It always amazes me how four ingredients – butter, eggs, sugar, and chocolate could be combined to make a wonderful dessert. This deliciously soft and “oozey” chocolate molten cake was invented by celebrity chef, Jean-Georges Vongerichten. The story is that he pulled a tray of individual cakes from the oven before they were completely baked through. As he cut through one, the warm, liquid chocolate center oozed out instead of the dense cake he expected, and just like that, a classic dessert was born. Every restaurant in America now has their own version of this ubiquitous cake, but I am a loyal fan of the original version for not only for its simplicity, but also for its intense chocolate flavor. I am also an ardent admirer of Jean-Georges.
This amazing little cake is quite simple to make and is very adaptable to whatever ingredients you have on hand. I’ve topped it with fresh raspberries, drizzled it with raspberry and chocolate sauce, and served it with a variety of ice creams. In culinary school, I made a version of this cake – pink peppercorn chocolate cake with a cherry and kirsch reduction – for my final exams. It received rave reviews and I scored the highest marks in my baking class from my chef instructor. Thank you Jean-Georges! Imagine how absolutely giddy and excited I was when, a year later, fortunate enough to be having dinner at his namesake restaurant, Jean-Georges, one of the best ranked restaurants in the country, I saw him standing there as we walked in. He looked resplendent in his chef whites. I just stood there stammering and swooning. Nine years later, I still rank that meal as the BEST meal I’ve ever had in my life!!! Yes, of course, I had the cake.
This time around, I added some instant espresso in the batter which really intensifies the chocolate flavor of the cake and topped it with Kahlua buttercream. (That’s a nod to fellow blogger, Christine!) The recipe calls for dusting the molds with flour, but I usually use a mixture of flour and cocoa for presentation purposes since using only flour leaves a white residue on the cake. The soft, warm chocolate center really just oozes out. Isn’t it just a gorgeous dessert?
Molten Espresso Cake with Kahlua Buttercream
Espresso Cake adapted from Jean-Georges: Cooking at Home with a Four-Star Chef
Kahlua Buttercream adapted from Annie’s Eats
Yields 6 individual cakes
For the Kahlua Buttercream
6 tablespoons butter, softened
2 cups confectioner’s sugar
1 tablespoon Kahlua, or to taste (I used Kahlua Hazelnut)
1 tablespoon heavy cream
Using a stand mixer with the paddle attachment, beat the butter until smooth, about 2 minutes. Add the sugar and beat until well incorporated. Add desired amount of Kahlua and the heavy cream and beat on medium-high speed until the buttercream is light and fluffly, about 4 minutes. Set aside.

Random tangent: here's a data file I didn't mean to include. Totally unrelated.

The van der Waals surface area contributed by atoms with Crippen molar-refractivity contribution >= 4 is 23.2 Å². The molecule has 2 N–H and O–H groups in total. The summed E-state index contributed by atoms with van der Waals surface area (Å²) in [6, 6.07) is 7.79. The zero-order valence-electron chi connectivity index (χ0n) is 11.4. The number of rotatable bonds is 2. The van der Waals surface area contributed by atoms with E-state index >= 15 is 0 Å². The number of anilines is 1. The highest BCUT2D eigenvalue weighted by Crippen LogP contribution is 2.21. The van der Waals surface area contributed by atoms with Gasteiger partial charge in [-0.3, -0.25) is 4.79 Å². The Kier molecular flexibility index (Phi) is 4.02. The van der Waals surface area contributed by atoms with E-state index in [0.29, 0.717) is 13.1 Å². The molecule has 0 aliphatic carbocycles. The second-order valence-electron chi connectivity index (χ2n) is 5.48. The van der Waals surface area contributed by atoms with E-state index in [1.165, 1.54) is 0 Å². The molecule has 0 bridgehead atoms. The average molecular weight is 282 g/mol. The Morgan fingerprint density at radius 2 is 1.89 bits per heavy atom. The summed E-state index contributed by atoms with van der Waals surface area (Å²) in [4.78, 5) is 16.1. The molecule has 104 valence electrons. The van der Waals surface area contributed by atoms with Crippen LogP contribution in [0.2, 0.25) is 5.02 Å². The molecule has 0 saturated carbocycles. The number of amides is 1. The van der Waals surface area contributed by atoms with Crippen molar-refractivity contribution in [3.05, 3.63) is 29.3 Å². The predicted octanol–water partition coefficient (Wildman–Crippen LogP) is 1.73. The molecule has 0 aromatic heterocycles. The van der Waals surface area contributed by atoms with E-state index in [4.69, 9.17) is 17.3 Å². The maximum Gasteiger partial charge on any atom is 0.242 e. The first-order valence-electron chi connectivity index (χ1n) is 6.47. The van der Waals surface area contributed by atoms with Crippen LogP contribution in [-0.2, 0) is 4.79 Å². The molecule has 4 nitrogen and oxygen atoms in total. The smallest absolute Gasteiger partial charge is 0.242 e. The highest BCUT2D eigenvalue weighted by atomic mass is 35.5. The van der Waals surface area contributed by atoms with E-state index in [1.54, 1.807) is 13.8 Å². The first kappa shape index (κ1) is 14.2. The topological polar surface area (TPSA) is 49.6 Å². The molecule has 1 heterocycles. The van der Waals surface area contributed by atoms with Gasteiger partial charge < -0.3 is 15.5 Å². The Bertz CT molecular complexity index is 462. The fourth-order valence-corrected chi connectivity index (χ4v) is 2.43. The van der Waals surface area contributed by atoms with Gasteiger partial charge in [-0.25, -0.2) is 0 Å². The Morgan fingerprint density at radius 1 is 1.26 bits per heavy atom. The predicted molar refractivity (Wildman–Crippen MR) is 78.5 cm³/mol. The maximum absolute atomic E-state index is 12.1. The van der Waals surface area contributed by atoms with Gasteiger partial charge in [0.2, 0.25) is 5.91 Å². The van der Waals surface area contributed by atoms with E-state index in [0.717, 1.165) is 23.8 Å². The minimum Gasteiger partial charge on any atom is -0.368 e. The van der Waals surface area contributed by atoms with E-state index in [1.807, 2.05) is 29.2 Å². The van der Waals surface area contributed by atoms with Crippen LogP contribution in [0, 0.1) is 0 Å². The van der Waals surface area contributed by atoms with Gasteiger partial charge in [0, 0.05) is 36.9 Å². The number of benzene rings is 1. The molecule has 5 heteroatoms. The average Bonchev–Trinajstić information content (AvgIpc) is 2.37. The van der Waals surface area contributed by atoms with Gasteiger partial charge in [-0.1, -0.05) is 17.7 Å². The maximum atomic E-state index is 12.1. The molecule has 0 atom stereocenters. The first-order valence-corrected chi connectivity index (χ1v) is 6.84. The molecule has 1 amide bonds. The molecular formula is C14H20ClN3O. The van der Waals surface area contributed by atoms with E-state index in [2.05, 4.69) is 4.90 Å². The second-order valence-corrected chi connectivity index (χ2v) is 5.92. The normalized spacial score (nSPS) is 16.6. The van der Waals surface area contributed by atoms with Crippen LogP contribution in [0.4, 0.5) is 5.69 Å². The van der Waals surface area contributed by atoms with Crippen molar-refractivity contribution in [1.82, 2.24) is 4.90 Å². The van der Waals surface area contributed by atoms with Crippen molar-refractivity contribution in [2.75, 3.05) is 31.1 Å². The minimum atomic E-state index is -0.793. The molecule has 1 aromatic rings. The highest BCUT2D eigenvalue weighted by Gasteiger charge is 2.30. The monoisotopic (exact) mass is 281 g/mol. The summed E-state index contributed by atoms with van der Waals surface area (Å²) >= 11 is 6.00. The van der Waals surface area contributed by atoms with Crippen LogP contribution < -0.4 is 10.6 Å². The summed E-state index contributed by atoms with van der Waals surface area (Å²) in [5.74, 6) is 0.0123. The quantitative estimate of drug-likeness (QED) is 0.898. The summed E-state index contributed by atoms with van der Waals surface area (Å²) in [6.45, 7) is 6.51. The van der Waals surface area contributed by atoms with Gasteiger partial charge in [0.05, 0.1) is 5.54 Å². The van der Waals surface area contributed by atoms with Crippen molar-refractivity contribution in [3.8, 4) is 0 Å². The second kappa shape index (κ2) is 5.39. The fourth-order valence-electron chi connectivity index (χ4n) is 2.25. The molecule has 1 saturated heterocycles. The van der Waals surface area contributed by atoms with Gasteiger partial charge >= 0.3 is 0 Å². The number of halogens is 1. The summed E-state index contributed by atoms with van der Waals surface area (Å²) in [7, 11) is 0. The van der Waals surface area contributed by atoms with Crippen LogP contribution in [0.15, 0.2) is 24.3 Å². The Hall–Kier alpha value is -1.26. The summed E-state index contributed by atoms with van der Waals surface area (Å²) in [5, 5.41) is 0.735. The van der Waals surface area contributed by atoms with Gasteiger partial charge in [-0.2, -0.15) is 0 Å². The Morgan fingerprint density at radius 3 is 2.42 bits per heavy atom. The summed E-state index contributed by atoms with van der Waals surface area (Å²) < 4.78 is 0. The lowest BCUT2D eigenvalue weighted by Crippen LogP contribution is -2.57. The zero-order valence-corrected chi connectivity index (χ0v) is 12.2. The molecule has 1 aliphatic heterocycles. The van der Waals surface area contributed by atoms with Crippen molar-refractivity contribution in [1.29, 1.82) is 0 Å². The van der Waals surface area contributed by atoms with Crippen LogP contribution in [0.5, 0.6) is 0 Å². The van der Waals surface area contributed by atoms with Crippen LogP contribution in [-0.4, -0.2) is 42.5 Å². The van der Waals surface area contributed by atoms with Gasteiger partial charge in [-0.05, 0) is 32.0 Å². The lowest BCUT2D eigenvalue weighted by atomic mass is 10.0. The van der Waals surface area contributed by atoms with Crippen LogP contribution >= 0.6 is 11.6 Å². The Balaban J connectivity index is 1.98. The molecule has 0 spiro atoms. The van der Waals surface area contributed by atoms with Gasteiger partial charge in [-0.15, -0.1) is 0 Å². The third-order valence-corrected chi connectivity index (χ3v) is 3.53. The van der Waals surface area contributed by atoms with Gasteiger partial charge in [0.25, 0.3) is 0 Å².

For the Molten Espresso Cake
1/2 cup unsalted butter, plus more to butter the molds
4 ounces good quality bittersweet chocolate like Valrhona or Callebaut
2 egg yolks
1/4 cup sugar
2 teaspoons instant espresso powder
2 teaspoons flour, plus 1 tablespoon for dusting
1 tablespoon cocoa, for dusting (optional, I used a Mexican-style cocoa)
Preheat the oven to 450 degrees.
In a bowl set over simmering water, melt the butter and chocolate together until almost completely melted. While that’s heating, beat together the eggs, yolks, and sugar with a whisk or in the bowl of a stand mixer until light and thick.
Mix together the melted chocolate and butter; it should be quite warm. Slowly pour in the egg mixture, mixing, then quickly beat in the 2 teaspoons of flour, just until combined.
Combine the 1 tablespoon of flour and the cocoa in a bowl. Smear the butter on six small molds, custard cups, or ramekins. Lightly sprinkle the flour/cocoa mixture into the molds and tap out the excess. Make sure to cover the sides of the mold, up to the top for easier removal of the cake after baking. Divide the batter among the molds. (At this point you can refrigerate the desserts until you are ready to eat, for up to several hours; bring them back to room temperature before baking.)
Bake the molds on a tray for 6 to 7 minutes; the center will still be quite soft, but the sides will be set.
Invert each mold onto a plate and let sit for about 10 seconds. Unmold by lifting up one corner of the mold; the cake will fall out onto the plate.
Cool slightly and pipe the Kahlua buttercream on top or on the side, if the cake is too hot or the buttercream will melt.